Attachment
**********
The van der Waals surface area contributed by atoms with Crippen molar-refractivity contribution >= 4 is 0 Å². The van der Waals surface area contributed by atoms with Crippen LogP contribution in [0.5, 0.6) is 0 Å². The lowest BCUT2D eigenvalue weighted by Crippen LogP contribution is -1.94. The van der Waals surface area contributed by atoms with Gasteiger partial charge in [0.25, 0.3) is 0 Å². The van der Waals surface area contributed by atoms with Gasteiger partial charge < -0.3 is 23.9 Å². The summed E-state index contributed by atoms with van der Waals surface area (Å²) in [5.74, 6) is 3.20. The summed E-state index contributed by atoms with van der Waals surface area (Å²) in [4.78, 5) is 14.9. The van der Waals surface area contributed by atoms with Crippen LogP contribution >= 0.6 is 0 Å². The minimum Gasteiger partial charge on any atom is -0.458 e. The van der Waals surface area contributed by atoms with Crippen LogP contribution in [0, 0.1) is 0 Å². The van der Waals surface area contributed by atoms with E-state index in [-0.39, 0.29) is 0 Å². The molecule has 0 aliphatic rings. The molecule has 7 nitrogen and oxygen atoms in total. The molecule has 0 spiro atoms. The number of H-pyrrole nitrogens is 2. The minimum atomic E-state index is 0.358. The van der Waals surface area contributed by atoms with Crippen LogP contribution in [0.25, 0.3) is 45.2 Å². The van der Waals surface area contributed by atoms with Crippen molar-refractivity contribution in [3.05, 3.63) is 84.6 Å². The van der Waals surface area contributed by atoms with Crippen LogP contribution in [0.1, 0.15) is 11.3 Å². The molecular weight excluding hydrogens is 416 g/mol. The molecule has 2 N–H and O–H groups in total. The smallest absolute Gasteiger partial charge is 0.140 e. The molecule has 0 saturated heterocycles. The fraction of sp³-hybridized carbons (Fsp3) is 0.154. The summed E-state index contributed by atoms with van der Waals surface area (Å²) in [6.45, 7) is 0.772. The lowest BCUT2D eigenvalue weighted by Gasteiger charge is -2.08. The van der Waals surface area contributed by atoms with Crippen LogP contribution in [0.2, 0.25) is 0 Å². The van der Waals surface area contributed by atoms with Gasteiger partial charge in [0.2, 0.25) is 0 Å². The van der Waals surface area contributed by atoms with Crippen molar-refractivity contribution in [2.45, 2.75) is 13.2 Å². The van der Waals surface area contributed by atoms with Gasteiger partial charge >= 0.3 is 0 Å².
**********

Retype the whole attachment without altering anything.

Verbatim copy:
The van der Waals surface area contributed by atoms with Crippen molar-refractivity contribution >= 4 is 0 Å². The van der Waals surface area contributed by atoms with Crippen LogP contribution in [0.5, 0.6) is 0 Å². The lowest BCUT2D eigenvalue weighted by Crippen LogP contribution is -1.94. The van der Waals surface area contributed by atoms with Gasteiger partial charge in [0.25, 0.3) is 0 Å². The van der Waals surface area contributed by atoms with Gasteiger partial charge < -0.3 is 23.9 Å². The summed E-state index contributed by atoms with van der Waals surface area (Å²) in [5.74, 6) is 3.20. The summed E-state index contributed by atoms with van der Waals surface area (Å²) in [4.78, 5) is 14.9. The van der Waals surface area contributed by atoms with Crippen LogP contribution >= 0.6 is 0 Å². The minimum Gasteiger partial charge on any atom is -0.458 e. The van der Waals surface area contributed by atoms with Crippen LogP contribution in [0, 0.1) is 0 Å². The van der Waals surface area contributed by atoms with E-state index in [-0.39, 0.29) is 0 Å². The molecule has 0 aliphatic rings. The molecule has 7 nitrogen and oxygen atoms in total. The molecule has 0 spiro atoms. The number of H-pyrrole nitrogens is 2. The minimum atomic E-state index is 0.358. The van der Waals surface area contributed by atoms with Crippen LogP contribution in [0.25, 0.3) is 45.2 Å². The van der Waals surface area contributed by atoms with Crippen molar-refractivity contribution in [3.05, 3.63) is 84.6 Å². The van der Waals surface area contributed by atoms with Crippen LogP contribution in [0.1, 0.15) is 11.3 Å². The molecular weight excluding hydrogens is 416 g/mol. The molecule has 2 N–H and O–H groups in total. The smallest absolute Gasteiger partial charge is 0.140 e. The molecule has 0 saturated heterocycles. The fraction of sp³-hybridized carbons (Fsp3) is 0.154. The summed E-state index contributed by atoms with van der Waals surface area (Å²) in [6.45, 7) is 0.772. The lowest BCUT2D eigenvalue weighted by Gasteiger charge is -2.08. The van der Waals surface area contributed by atoms with Crippen LogP contribution in [0.2, 0.25) is 0 Å². The van der Waals surface area contributed by atoms with Gasteiger partial charge in [0.2, 0.25) is 0 Å². The van der Waals surface area contributed by atoms with Crippen molar-refractivity contribution in [2.45, 2.75) is 13.2 Å². The van der Waals surface area contributed by atoms with Gasteiger partial charge >= 0.3 is 0 Å².